Who are the people dying now of Covid?

Almost three years and several vaccinations into the pandemic, a few hundred people are still dying daily in the U.S. from Covid.

My latest check of USA Facts.org shows a seven-day average of 284 deaths per day as of January 16, 2023.

But I can’t find statistics showing who is dying now. Only the unvaccinated? Just elderly/immunocompromised people?

I’m leaning more to the unvaccinated because they killed most of the elderly/immunocompromised people off already.

Arizona has one of the highest covid rates in the US and world, as well as the lowest vaccination rates.

@Telemark Nice article. No surprises, it’s the older, chronically ill, immunocompromised urban poor and middle class being hit hard with increased covid mortality these days.

No, the picture is quite complex. An increasing proportion of people are vaccinated, and vulnerable people who are more likely to have severe COVID outcomes tend to be less reckless and are proportionately more likely to be vaccinated; while unvaccinated people are increasingly likely to have been infected already and (if they didn’t die) now have some immunity.

Go to Figure 3 in this piece and toggle between Sep 21 and Aug 22. It goes markedly from

Sep 21 - mainly unvaccinated people dying, all ages
Aug 22 - mainly elderly people dying, regardless of vax status

If you think about it, this makes perfect sense.

It’s a good thing I don’t depend on me for medical advice isn’t?!?!

SARS-CoV-2 has not “…killed most of the elderly/immunocompromised people off already,” (a fact that can be assessed just by looking at demographics) and suggesting that to be the case is often taken as rationale for why there is no longer an epidemic and why we should be taking public health measures to track and limit outbreaks to protect vulnerable people. We should be encouraging periodic vaccination across the population to limit both gross deaths and proliferation of mutant variants with immune escape. Unfortunately, certain political figures have made the point of reinforcing anti-vaccination sentiment to the point of flagrantly lying about vaccine efficacy, which should be regarded as willful negligence in public leadership.


I’ve already been corrected once in this thread, thank you.

I think your intuition was a fair representation of what was happening in late 2021. At that point, there were more people who were vulnerable because they were unvaccinated than people who were vulnerable because were old.

Since then, a lot more people have gained immunity either through vaccination or surviving infection, so we have transitioned into mostly old and vulnerable people dying, regardless of vax status.

But the unvaccinated are still overrepresented. It is still quite definitely true that after you control for other factors, you are much less likely to die if you are vaccinated.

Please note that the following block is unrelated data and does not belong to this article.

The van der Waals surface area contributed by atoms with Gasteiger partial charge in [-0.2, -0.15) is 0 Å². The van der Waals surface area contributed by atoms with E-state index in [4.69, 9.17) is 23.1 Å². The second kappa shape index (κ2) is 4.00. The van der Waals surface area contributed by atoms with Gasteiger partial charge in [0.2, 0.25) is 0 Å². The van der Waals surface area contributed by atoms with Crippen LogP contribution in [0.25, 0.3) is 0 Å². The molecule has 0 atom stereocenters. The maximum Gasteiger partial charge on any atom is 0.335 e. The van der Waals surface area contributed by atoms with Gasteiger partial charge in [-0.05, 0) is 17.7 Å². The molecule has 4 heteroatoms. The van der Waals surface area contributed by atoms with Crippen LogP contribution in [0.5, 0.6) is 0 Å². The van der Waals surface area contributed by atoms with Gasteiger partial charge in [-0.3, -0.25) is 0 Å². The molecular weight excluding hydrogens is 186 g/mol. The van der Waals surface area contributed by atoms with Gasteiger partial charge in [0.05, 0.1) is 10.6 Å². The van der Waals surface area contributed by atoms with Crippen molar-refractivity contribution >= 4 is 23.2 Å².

An interesting corrollary to all this is how much the unvaccinated, by acting as particularly virulent carriers, are contributing to infecting the weak, and thereby killing the unlucky / extra weak among them.

I know I don’t know.

Although, it would be interesting to see how many of the dying people have had their updated boosters. Only 40% of those 65 and older have had the bivalent booster as of today according to the NYTimes. A few months ago, this number was much lower. We already know that vaccine efficacy wanes faster with age or lowered immune status.

My grasp of statistics is very shallow. And I don’t have the stats on how the population of 50 to 64 yr olds is to the population over 85 but the CDC list of deaths in the 50+ category is 11.3% of all deaths in that population is from COVID vs 85+ 9% of deaths are from Covid. That chart does not give a number for excess deaths over prior years or over pre covid. But age does not seem to be protective (except for kids up to 30) COVID-19 Provisional Counts - Weekly Updates by Select Demographic and Geographic Characteristics

I’m not sure what you are trying to evaluate. Every death “from covid” is an excess death, as we used to have zero deaths from covid. The point of measuring excess deaths was to try to get a better estimate when testing was inadequate, and then to refute claims that the deaths were all “with covid”. But while there are a lot of hospitalizations “with covid” pretty much every death listed as “covid” is a person who died on that day because they had covid.

If there are multiple causes of death (which is common for all deaths, especially of elderly people) they all contributed. So, for example, my mother’s death certificate lists a bunch of contributing factors and says the primary cause was covid because she had a lot of serious medical issues which made her susceptible to dying of covid, but she would have lived another few months or years if she hadn’t caught covid.

Anyway, there are a lot fewer people over 85 than in the younger cohorts, and there are more total covid deaths in that cohort than in any of the others. So yes, age is a strong contributing factor to dying of covid. It’s just that it’s also a contributing factor to dying of lots of other stuff, so the % of deaths due to covid is a tad lower because there are so many other things that also pick you off at that age.